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14 December 2023

Azerbaijan’s Landmine Challenge

Landmines continue to be a major problem for Azerbaijan in post-occupation Karabakh, but the country’s mine action agency is striving to overcome the challenge, and pave the way for the reconstruction of the region in full.

Azerbaijan’s Landmine Challenge

Images by ANAMA

The fighting may be over, but the legacy of conflict still haunts Azerbaijan’s Karabakh region. As Baku tries to redevelop the now de-occupied territory and resettle hundreds of thousands of internally displaced people (IDPs), landmines remain a significant obstacle.

The problem made international news back in June 2021 after an explosion killed two Azerbaijani journalists and a local official in Karabakh’s Kalbajar district.

Stepping up to this challenge is the Mine Action Agency of the Republic of Azerbaijan (ANAMA). The agency was originally set up in 1998 as an official body called the Azerbaijan National Agency for Mine Action. Its purpose was to clear away leftover landmines and explosives from the country’s First Karabakh War with neighbouring Armenia.

However, the body was restructured in 2021 after a second major escalation the previous year triggered the withdrawal of Armenia’s forces from much of the region as part of a ceasefire arrangement. The agency now operates under its current name with an expanded remit as Azerbaijan’s main body for conducting and coordinating humanitarian demining activity within Karabakh and elsewhere in the country.

The agency’s work has increased massively. While their survey of the territory is ongoing, initial estimates say Armenian forces laid over a million landmines in Karabakh during their occupation.

Regrettably, the casualties have been many. According to ANAMA data, between November 2020 and December 2023, 340 people have been killed or injured in 200 incidents caused by mines and other unexploded ordnance—such as cluster munitions—both in Karabakh and even beyond. Figures say 161 of those affected were civilians (50 killed, 111 injured), with the most recent injury at the time of writing having occurred on 7 December. Sadly, a woman and three children are among the civilian dead; another six children and young people have been injured. 

 

A further 179 military (15 killed, 164 injured) are also among the casualties. One of the fifteen military personnel to lose their lives was a young man aged just nineteen. Novruz Niftaliyev was killed by a landmine in the Tartar district last April. To this day, a total of 3,419 people have fallen victim to mines and unexploded munitions in Azerbaijan since 1991.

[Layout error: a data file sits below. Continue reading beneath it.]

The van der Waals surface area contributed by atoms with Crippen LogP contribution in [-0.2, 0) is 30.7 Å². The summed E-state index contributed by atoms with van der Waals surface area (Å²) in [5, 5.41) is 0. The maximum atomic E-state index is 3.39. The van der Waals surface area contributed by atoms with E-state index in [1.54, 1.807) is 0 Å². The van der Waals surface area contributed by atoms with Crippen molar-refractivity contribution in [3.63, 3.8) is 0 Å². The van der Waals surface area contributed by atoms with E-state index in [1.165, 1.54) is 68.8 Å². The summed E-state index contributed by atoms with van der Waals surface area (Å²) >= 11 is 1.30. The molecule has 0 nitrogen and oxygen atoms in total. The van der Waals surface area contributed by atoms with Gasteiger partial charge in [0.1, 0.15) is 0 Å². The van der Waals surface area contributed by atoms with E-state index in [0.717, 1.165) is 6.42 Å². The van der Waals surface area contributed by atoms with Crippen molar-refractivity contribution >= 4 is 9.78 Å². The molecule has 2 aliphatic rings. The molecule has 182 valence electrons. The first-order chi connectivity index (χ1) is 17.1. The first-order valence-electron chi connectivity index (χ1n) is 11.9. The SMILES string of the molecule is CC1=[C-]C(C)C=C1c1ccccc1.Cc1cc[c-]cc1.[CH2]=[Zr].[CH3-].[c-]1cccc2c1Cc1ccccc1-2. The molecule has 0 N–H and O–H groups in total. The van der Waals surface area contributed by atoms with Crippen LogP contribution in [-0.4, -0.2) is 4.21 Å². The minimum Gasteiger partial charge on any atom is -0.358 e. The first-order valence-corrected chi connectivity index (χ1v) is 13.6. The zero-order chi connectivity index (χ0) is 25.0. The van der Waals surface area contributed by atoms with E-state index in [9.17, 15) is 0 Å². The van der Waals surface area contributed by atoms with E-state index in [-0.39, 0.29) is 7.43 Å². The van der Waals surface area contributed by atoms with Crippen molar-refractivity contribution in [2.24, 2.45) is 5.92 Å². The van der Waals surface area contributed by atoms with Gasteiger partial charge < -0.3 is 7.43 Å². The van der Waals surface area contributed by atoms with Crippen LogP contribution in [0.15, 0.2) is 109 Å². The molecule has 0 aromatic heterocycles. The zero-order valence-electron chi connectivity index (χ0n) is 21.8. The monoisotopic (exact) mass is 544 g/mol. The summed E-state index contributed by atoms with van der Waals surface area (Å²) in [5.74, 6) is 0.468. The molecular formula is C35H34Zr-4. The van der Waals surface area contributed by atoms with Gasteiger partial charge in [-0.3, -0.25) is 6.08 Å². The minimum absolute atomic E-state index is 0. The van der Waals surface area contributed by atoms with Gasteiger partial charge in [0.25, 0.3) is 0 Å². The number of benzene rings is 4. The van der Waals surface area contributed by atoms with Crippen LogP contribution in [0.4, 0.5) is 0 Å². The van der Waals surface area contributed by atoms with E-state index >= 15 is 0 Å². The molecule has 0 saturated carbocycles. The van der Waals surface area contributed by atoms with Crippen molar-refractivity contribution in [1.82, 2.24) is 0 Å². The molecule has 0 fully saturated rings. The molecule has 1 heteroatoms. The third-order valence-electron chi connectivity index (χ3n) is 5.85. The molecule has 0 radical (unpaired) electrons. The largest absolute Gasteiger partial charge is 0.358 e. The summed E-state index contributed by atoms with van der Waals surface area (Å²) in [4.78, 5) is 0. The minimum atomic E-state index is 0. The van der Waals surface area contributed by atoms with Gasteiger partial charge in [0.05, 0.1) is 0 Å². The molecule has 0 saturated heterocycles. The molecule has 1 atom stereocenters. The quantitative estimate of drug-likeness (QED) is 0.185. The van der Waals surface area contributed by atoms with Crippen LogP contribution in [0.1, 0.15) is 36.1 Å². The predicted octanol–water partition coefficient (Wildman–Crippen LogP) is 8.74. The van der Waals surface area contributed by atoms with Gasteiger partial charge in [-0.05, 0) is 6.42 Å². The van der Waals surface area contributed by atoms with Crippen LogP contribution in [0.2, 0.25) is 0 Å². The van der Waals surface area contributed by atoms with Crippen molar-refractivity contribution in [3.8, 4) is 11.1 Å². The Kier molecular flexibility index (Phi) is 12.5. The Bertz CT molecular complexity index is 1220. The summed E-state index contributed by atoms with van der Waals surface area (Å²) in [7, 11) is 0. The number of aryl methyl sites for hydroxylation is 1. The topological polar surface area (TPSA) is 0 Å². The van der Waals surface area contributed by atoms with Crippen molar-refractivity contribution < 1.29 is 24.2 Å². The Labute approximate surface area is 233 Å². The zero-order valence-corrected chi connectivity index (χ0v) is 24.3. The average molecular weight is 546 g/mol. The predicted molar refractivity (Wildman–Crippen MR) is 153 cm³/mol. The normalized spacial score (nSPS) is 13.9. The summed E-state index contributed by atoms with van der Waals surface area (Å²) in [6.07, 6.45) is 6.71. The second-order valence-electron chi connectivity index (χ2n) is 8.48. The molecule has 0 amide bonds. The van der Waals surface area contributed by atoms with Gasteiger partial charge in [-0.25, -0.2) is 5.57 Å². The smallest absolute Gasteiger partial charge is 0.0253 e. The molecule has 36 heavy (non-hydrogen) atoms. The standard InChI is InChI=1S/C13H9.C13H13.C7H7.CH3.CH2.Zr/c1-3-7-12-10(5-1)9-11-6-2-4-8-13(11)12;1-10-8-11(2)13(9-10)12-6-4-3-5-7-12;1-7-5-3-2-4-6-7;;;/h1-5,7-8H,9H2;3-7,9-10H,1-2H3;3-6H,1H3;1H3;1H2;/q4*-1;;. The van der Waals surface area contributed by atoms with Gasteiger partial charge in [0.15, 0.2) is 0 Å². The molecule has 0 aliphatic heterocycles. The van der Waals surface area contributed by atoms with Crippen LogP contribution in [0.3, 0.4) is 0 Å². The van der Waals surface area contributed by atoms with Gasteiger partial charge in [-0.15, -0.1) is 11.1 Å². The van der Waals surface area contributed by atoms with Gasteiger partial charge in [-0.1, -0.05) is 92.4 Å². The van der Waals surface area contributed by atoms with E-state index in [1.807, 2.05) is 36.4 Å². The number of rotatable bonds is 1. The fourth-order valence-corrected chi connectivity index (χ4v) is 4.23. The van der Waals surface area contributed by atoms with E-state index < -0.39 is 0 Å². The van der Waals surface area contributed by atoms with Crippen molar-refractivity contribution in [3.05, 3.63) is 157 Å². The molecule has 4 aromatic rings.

It is not only people who have been affected by the landmines either. Last month, footage of an injured bear and photos of a dead bear cub surfaced on social media, showing how the mines are harming the region’s fauna. 

“We are deeply concerned about the impact of mines on wildlife,” the Director of Azerbaijan’s Center for Biological Diversity Public Union, Tavakkul Iskenerov, told the Caspian Post. Karabakh is a habitat for many wild animals, he explains, “including rare ones protected by law, such as the brown bear and Central Asian leopard.” He also warned that even if animals survive an explosion, they can be maimed, left unable to hunt and starve to death as a consequence.

In response to the ongoing problem, the center has raised an international appeal, inviting the leaders of notable global wildlife-protection organizations such as the World Wide Fund for Nature (WWF), Animal Defenders International, and the Wild Animal Initiative, among others, to condemn the laying of the mines, and in doing so put pressure on Yerevan to release mine maps.

The human and animal losses have been devastating, but Azerbaijanis have not lost their resolve. IDPs have volunteered to help clear the mines and have been receiving training from ANAMA. Meanwhile, Azerbaijan’s amputee football team, which recently qualified for the 2024 European Championship, is largely made up of landmine blast survivors.

The effort has galvanized many people, and several female de-miners are on active duty. Last month, the UN Development Program’s Resident Representative announced the certifying of two new all-female mine clearance teams in the country.

Since the ceasefire, ANAMA has said some 30,836 anti-personnel mines,[1] 18,601 anti-tank mines, and 61,258 other pieces of explosive ordnance have been identified and safely neutralized. The agency also puts the current area of land cleared of these devices at a total of 114,658 hectares as of 9 December 2023, attributing this to the joint efforts of all mine action operators currently working in Azerbaijan.